Learning Greek is arduous. Ναί (like nay) means yes and όχι (pronounced similar to okay) means no.
Speaking of languages, we came across an ancient writing system called Linear A, (currently undeciphered) used by the ancient Minoans on Greece’s island of Crete. Then there is Linear B, an adapted form of Linear A borrowed from the Minoans by the Mycenaean Greeks. (Linear B has been translated). Linear B script has been found on clay tablets and vases, dating from about 1400 BCE to 1200 BCE. Linear B is considered to be the oldest, most well preserved form of the Greek language that currently exists.
The city of Athens, or Athina as the Greeks call it, in Attica, Greece was the major city of the polis or city-state of Athens as far back as the classical era, 480-323 BCE. Today this metropolis, the capital of Greece, has a current population of ~ 3 million people.
Athena and the rest of the Greek Gods may be in Greece’s distance past but the symbol for the goddess Athena was the wise owl. Athena was the patroness of Athens and still today the owl – Athene Noctua, is the symbol of the city. According to myth, an owl sat on Athena’s blind side, so that she could see the whole truth.
Naming of Greece
In English we call this country Greece, but in ancient times the name of this country was Hellas or Hellada. Today the official name is the Hellenic Republic, “Helliniki Dimokratia”.
Greece comes from the Latin name Graecia, meaning land of the Greeks. It is unclear why the Romans called the country Graecia and its people Graeci, because the Greeks called their land Hellas and themselves Hellenes at least until the onset of Christianity (The Byzantine period). One explanation was the Romans believed “Hellenes” stood for pagan rituals, idolatry, a belief in Zeus and the twelve gods of Olympus and they wanted the people to adopt Christianity, so gave the country a new name and new identity.
National Observatory of Athens
Our apartment was very close to the National Observatory in the Thissio neighborhood of Athens. Founded in 1842, the observatory was the first scientific research institute built after Greece became independent in 1829.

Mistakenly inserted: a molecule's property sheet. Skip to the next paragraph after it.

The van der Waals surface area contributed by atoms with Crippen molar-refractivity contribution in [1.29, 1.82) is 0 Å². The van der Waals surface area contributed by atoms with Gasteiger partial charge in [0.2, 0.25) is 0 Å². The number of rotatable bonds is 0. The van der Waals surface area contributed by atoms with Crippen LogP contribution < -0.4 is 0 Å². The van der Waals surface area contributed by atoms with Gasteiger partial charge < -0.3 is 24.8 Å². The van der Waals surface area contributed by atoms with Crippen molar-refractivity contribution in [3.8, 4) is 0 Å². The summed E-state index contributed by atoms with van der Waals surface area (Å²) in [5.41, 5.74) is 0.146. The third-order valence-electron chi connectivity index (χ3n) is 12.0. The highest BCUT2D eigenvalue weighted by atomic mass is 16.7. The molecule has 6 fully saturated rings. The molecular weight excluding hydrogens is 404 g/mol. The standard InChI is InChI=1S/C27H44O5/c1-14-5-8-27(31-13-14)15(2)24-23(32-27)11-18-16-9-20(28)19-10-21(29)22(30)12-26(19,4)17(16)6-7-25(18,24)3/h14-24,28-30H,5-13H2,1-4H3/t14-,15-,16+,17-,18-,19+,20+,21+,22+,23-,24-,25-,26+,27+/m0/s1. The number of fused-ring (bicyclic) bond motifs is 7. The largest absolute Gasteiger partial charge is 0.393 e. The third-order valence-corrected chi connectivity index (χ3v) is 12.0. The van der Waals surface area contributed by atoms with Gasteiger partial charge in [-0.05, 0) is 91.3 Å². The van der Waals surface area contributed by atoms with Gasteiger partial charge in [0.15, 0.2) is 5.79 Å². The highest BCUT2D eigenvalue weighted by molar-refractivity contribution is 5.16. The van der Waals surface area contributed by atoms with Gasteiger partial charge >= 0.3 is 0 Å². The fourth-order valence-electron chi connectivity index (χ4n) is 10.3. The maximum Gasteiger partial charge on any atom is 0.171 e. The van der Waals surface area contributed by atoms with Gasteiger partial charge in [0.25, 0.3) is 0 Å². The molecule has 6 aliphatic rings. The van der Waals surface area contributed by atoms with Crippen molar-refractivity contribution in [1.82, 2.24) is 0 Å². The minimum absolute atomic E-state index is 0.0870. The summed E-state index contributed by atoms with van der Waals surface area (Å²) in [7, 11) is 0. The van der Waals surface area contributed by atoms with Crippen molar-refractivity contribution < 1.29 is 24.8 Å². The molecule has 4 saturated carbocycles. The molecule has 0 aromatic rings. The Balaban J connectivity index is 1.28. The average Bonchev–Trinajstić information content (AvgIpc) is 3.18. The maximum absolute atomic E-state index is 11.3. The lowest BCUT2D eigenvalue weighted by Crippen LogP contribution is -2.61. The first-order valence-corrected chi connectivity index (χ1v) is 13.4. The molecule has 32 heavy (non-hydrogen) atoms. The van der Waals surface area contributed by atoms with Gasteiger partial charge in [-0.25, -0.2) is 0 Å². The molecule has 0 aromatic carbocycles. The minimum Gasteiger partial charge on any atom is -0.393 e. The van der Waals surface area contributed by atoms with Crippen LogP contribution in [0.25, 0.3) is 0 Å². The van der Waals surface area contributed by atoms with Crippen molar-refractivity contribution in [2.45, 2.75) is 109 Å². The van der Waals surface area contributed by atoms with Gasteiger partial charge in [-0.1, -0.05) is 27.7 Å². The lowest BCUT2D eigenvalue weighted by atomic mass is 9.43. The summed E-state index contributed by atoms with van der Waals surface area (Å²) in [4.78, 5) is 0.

A guard at the Visitor Center informed us the Observatory was closed to the public for the holidays, then suggested we write to the director to ask if we could visit the temporary outdoor collection of sundials. The director agreed so the second time we climbed the steep hill to the Observatory we gave our names to the guard who then invited us in to the garden for a private your. The exhibition of elegant sundials designed by Greek sculptor, Andreas Galanakis, was a delight as was the very pleasant guard who wandered around chatting with us. He even shared with us his secret viewing spot of the Acropolis.
This was our favorite sundial – isn’t she unique?
Museum of Shadow Puppets
The Haridimos Karaghiozi Shadow Theater invites children from 2 to 102 to enter and enjoy the museum and if you are lucky, a shadow puppet show. One young couple with a boy were the only other attendees during our visit. Sotiris Haridimos is the passionate soul behind the amazing collection of 900 characters and sets. He was explaining to the boy how the puppets worked and the two of them put on an impromptu show moving their two puppets back and forth across the stage behind an opaque screen. It was such a treat to see!
Karaghiozi are Greek shadow puppet theaters, descendants, via the Byzantine and Ottoman empires, of ancient shadow puppets of the orient. Although Sotiris Haridimos has many puppets, his key figure is a male puppet called Karagiozi, who represents the struggle of the Greek people, particularly during the Turkish occupation. At one end of the screen is the Sultan’s palace, symbolizing affluence and at the other end is Karagiozi’s shack, symbolizing poverty. Karagiozi himself has a hump back, symbolizing the weight of the world. He has an overly large nose and one arm three times longer than the other. Many of the light-hearted stories performed are about Karagiozi’s efforts to get money by impersonating a person with authority like a sea-captain, a military officer or a doctor and using his intelligence to achieve small wins but which ultimately lead to problems and he is caught in his deception. Within the plot is a lot of symbolism, improvisation and historical references that make his shows enjoyable to children and adults.
Museum Alex Mylona – MOMus